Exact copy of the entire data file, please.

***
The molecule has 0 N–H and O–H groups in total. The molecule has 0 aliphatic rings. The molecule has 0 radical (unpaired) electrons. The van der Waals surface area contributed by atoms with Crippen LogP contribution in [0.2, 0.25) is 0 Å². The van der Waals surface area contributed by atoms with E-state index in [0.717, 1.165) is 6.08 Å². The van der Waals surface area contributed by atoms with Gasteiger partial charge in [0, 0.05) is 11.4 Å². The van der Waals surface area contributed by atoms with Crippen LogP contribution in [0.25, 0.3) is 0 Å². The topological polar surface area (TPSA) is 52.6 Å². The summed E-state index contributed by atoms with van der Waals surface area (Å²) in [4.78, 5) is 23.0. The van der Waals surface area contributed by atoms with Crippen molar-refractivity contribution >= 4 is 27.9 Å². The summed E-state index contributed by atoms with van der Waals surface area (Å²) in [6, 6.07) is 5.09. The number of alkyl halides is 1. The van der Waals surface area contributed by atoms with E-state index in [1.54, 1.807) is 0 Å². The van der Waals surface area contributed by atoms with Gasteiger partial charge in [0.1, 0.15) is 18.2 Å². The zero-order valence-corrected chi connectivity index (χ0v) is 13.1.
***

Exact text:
The molecule has 0 N–H and O–H groups in total. The molecule has 0 aliphatic rings. The molecule has 0 radical (unpaired) electrons. The van der Waals surface area contributed by atoms with Crippen LogP contribution in [0.2, 0.25) is 0 Å². The van der Waals surface area contributed by atoms with E-state index in [0.717, 1.165) is 6.08 Å². The van der Waals surface area contributed by atoms with Gasteiger partial charge in [0, 0.05) is 11.4 Å². The van der Waals surface area contributed by atoms with Crippen LogP contribution in [0.25, 0.3) is 0 Å². The topological polar surface area (TPSA) is 52.6 Å². The summed E-state index contributed by atoms with van der Waals surface area (Å²) in [4.78, 5) is 23.0. The van der Waals surface area contributed by atoms with Crippen molar-refractivity contribution >= 4 is 27.9 Å². The summed E-state index contributed by atoms with van der Waals surface area (Å²) in [6, 6.07) is 5.09. The number of alkyl halides is 1. The van der Waals surface area contributed by atoms with E-state index in [1.54, 1.807) is 0 Å². The van der Waals surface area contributed by atoms with Gasteiger partial charge in [0.1, 0.15) is 18.2 Å². The zero-order valence-corrected chi connectivity index (χ0v) is 13.1.